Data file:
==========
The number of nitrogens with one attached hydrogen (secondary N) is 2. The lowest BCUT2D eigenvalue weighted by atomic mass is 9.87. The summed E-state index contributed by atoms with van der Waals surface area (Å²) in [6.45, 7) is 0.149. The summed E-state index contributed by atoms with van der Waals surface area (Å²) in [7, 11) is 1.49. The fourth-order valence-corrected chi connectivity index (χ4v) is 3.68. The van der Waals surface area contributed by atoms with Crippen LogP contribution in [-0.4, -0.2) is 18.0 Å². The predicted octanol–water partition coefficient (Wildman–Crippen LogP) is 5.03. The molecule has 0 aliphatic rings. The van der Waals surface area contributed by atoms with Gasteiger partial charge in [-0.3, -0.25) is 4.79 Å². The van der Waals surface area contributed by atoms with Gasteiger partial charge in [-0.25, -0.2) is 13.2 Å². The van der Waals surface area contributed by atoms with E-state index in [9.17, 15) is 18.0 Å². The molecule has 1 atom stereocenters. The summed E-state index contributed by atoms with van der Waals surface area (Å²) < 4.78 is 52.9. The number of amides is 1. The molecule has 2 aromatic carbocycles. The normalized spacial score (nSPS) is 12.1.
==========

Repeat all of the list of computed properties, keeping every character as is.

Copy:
The number of nitrogens with one attached hydrogen (secondary N) is 2. The lowest BCUT2D eigenvalue weighted by atomic mass is 9.87. The summed E-state index contributed by atoms with van der Waals surface area (Å²) in [6.45, 7) is 0.149. The summed E-state index contributed by atoms with van der Waals surface area (Å²) in [7, 11) is 1.49. The fourth-order valence-corrected chi connectivity index (χ4v) is 3.68. The van der Waals surface area contributed by atoms with Crippen LogP contribution in [-0.4, -0.2) is 18.0 Å². The predicted octanol–water partition coefficient (Wildman–Crippen LogP) is 5.03. The molecule has 0 aliphatic rings. The van der Waals surface area contributed by atoms with Gasteiger partial charge in [-0.3, -0.25) is 4.79 Å². The van der Waals surface area contributed by atoms with Gasteiger partial charge in [-0.25, -0.2) is 13.2 Å². The van der Waals surface area contributed by atoms with E-state index in [9.17, 15) is 18.0 Å². The molecule has 1 atom stereocenters. The summed E-state index contributed by atoms with van der Waals surface area (Å²) < 4.78 is 52.9. The number of amides is 1. The molecule has 2 aromatic carbocycles. The normalized spacial score (nSPS) is 12.1.